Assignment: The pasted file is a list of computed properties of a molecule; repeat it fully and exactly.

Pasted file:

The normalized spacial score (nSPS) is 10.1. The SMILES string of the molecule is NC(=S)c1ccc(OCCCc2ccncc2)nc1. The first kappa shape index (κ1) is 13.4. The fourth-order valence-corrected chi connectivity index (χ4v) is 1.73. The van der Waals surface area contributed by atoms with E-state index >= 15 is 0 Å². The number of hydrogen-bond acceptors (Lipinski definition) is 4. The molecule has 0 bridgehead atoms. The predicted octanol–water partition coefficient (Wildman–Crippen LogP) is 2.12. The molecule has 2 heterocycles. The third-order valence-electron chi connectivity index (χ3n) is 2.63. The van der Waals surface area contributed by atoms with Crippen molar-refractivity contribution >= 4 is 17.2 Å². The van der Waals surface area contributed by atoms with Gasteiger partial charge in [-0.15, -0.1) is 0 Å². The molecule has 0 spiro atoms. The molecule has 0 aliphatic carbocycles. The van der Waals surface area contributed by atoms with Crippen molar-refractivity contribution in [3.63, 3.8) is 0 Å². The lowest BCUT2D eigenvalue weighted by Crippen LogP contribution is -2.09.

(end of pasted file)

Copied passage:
The normalized spacial score (nSPS) is 10.1. The SMILES string of the molecule is NC(=S)c1ccc(OCCCc2ccncc2)nc1. The first kappa shape index (κ1) is 13.4. The fourth-order valence-corrected chi connectivity index (χ4v) is 1.73. The van der Waals surface area contributed by atoms with E-state index >= 15 is 0 Å². The number of hydrogen-bond acceptors (Lipinski definition) is 4. The molecule has 0 bridgehead atoms. The predicted octanol–water partition coefficient (Wildman–Crippen LogP) is 2.12. The molecule has 2 heterocycles. The third-order valence-electron chi connectivity index (χ3n) is 2.63. The van der Waals surface area contributed by atoms with Crippen molar-refractivity contribution >= 4 is 17.2 Å². The van der Waals surface area contributed by atoms with Gasteiger partial charge in [-0.15, -0.1) is 0 Å². The molecule has 0 spiro atoms. The molecule has 0 aliphatic carbocycles. The van der Waals surface area contributed by atoms with Crippen molar-refractivity contribution in [3.63, 3.8) is 0 Å². The lowest BCUT2D eigenvalue weighted by Crippen LogP contribution is -2.09.